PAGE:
This was an adorable ray of sunshine that was unexpectedly moving and realistic – and it’s hopeful. Being patient and knowing that you have this person in your life, for better or worse, whether it’s romantic or platonic. Such quiet yearning and the ever-rolling expanse of possibility – ‘what if it’s us’?
‘Red, White & Royal Blue’ by Casey McQuiston – a laughing through tears of joy smile
Starring Alex, First Son of the United States, and Henry, an English prince, this book features an enemies-to-lovers arc, a presidential race, loads of historical love letters, some shady politics, hordes of paparazzi and lots of intercontinental banter.
This book was a wonderful escape into a nicer alternate universe where love can win in a gloriously dramatic fashion. The correspondence between Henry and Alex was both hilarious and beautifully heart-wrenching. The YEARNING.
‘The School for Good and Evil’ by Soman Chainani – a surprised and laughing smile
Welcome to The School for Good and Evil, where students learn how to be the heroes and villains in the fairytales that they’ll live after they graduate. Golden Sophie is sure she’ll be in the School for Good, while her awkward friend Agatha seems perfect for the School for Evil. But not all princesses and witches look like they do in the storybooks…
This is one of the best cover buy surprises ever! I was hoping it would be good, given the blurb and awesome cover, but I was absolutely bowled over by the subversiveness, the imagination, the humour, the characterisation and the plot twists.
‘Warriors: Into the Wild’ by Erin Hunter – a smile of nostalgia
When Rusty, a housecat, runs away from home and joins a warrior Clan of wild cats living in the forest, he has no idea what he’s in for. Hunting for survival, defending the borders against the other three Clans, a conspiracy to usurp the Clan leader, all while being scorned by most Clan cats for having been born wild.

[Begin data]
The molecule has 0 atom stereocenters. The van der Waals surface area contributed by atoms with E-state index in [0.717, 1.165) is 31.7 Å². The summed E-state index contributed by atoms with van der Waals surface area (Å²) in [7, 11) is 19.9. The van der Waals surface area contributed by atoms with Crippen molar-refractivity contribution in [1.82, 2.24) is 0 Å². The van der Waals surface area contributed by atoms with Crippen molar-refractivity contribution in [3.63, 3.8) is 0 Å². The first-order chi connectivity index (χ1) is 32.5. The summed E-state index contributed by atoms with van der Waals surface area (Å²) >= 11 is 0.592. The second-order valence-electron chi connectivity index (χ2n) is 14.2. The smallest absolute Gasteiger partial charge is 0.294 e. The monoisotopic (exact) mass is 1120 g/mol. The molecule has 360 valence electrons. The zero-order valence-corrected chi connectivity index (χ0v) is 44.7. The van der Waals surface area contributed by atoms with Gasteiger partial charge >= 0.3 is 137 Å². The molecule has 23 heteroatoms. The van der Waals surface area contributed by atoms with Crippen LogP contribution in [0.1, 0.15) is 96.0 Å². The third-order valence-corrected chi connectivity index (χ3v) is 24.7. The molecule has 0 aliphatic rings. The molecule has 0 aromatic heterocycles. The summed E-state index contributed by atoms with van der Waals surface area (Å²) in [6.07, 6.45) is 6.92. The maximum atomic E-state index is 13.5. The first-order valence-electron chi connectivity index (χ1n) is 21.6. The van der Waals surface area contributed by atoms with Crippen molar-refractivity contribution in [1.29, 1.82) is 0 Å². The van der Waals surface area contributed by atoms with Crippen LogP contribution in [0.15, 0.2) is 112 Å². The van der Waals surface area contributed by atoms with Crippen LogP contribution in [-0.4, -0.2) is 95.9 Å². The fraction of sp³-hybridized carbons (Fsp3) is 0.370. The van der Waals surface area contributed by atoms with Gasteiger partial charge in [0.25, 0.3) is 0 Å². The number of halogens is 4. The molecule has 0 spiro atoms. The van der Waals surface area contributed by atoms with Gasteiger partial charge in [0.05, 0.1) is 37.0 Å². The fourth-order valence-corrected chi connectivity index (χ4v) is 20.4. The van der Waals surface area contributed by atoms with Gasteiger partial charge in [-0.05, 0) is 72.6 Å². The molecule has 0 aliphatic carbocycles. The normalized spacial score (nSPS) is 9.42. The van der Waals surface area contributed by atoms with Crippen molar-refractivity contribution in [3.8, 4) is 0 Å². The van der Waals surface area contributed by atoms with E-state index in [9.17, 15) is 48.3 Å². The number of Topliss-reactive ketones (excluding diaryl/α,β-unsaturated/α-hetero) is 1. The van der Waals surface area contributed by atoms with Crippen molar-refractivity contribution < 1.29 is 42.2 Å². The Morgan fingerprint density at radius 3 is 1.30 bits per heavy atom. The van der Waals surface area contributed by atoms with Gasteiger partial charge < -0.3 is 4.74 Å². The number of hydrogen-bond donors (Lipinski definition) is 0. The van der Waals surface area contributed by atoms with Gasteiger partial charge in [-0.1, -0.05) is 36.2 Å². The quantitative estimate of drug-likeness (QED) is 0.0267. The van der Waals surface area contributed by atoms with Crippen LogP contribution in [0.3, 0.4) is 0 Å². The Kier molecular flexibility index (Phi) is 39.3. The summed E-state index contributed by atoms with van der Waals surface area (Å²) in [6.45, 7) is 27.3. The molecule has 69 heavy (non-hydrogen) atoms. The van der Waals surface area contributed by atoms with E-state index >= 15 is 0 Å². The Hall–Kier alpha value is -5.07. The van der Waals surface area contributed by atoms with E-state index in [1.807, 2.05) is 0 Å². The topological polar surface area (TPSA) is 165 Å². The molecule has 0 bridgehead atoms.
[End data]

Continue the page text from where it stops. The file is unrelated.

I don’t think I realised as a kid just how epically awesome the ‘Warriors’ books are. They have literally everything I could ask for in a book. They even have an intricate cosmology! And maps! The original series just really sets the bar for all other anthropomorphic books I read now.
‘Confessions of a Shopaholic’ by Sophie Kinsella – a laughing and nostalgic smile
Becky Bloomwood is a financial journalist…who should really follow the advice she gives to her readers. She’s completely addicted to retail therapy, slowly sinking in credit card debt. She tries trick after trick to stop herself – but can she?
This is definitely one of my comfort reads! Becky’s such a unique character and makes me laugh in every installment of this series that I’ve read so far. She’s like that friend who’s got a lot of exasperating issues, but you love her so you stick it out until she eventually gets herself back on her feet.
Percy Jackson’s Greek Gods – a laughing and nostalgic smile
This anthology of Ancient Greek myths is lavishly illustrated and narrated by none other than Percy Jackson, son of Poseidon and star of Riordan’s ‘Percy Jackson & the Olympians’ series.
I couldn’t make this list without including something Riordan-related! That would be blasphemy! I loved Percy’s witty narration and how socially relevant these renditions of the myths are, especially with its emphasis on feminism and how wrong it is to victim-blame sexual assault survivors.